Our crew bravely battles the Withered, presumably just a poor darkspawn wizard with a lisp.
Our crew bravely battles the Withered, presumably just a poor darkspawn wizard with a lisp.

Tactics still take time to set up right, but your team comes with competent settings by default and can generally hold their own without constant input. Obviously the darkspawn are again your main opponents, though Awakening has a few new critters to throw your way. Of particular note are the disgusting, grub-like Children, who evolve throughout the story and become progressively more dangerous. New varieties of ogre, treant, and one extremely cool optional dragon will test your mettle, and you’re less likely to be forced into unfair odds; or at least, you’ll have more options available for large groups of enemies. One welcome change is having a more balanced party right off the bat, as you can recruit a mage during the intro at Vigil’s Keep, and a thief shortly afterward.

Speaking of the story, Awakening is structured in a very similar fashion to Origins, if more compact. After the intro, the plot opens up to three key objectives, to be tackled in any order. In between these you’ll be called to settle matters at the keep, often settling disputes between the nobility who now answer to you. As with Origins, Awakening doesn’t shy away from giving you tough calls with long-term consequences. To name one, the decision of where to deploy your small number of soldiers – to the farmland, trade routes, or the capital city – will matter throughout the game, and it won’t be the only judgment call you’ll have to make with limited information. Right down to the finale, your actions will have unintended consequences, and this is by far one of Awakening‘s strongest points.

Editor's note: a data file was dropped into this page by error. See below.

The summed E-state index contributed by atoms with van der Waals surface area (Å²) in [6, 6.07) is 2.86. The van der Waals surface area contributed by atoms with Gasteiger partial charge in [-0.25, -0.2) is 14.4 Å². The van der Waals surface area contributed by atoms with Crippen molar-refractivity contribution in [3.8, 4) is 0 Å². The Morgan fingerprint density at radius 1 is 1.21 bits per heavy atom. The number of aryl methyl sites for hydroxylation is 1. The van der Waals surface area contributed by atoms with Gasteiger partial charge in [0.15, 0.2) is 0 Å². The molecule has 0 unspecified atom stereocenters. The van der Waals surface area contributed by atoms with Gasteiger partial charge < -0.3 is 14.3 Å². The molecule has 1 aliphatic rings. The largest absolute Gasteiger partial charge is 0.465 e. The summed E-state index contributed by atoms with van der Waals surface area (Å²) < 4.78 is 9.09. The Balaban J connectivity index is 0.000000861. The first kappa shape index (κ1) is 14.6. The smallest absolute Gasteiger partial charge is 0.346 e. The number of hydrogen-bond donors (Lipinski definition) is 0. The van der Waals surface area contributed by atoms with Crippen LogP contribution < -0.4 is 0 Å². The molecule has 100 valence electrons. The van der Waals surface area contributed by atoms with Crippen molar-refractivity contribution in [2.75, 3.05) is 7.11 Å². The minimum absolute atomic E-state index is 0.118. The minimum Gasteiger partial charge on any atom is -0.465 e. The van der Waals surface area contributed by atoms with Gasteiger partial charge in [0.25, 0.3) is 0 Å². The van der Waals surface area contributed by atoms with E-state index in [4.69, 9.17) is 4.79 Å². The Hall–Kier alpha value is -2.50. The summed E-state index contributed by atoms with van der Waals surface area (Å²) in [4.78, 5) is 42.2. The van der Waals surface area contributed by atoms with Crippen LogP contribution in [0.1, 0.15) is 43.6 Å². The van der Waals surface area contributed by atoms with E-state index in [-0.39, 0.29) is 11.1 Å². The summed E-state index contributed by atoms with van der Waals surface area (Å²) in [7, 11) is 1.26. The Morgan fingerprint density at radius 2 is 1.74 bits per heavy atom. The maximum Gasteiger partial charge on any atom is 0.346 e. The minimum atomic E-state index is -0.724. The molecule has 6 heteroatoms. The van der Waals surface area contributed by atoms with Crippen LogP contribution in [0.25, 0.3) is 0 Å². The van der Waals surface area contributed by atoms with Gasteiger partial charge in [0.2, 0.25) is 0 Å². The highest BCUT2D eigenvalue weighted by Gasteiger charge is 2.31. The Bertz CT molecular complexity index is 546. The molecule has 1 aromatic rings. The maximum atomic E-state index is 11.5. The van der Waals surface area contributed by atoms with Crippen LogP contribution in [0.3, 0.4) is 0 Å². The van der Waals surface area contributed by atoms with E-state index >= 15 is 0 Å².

With a new story comes new characters, and once again BioWare has lined up a pack of likable characters with excellent banter. Although a few faces from Origins make brief appearances, the only returning party member that stays is Oghren. Love him or hate him, Dwarven Jay Blum is as quotable as ever (“Spectaculous!” “That’s not a word.” “It is now!”). The newcomers vary wildly in personality, each standing out in their own way. On the tame end are an unassuming thief with an axe to grind against you – especially if you’re of human noble origin – and an elven mage on the hunt for her sister. More eccentric ones include an irreverent apostate who loves cats, an irrepressably cheerful dwarven legionnaire, and a man who becomes a Grey Warden on an interesting technicality. They can develop in drastically different ways depending on how you treat them, and half the fun is finding out what really makes them tick.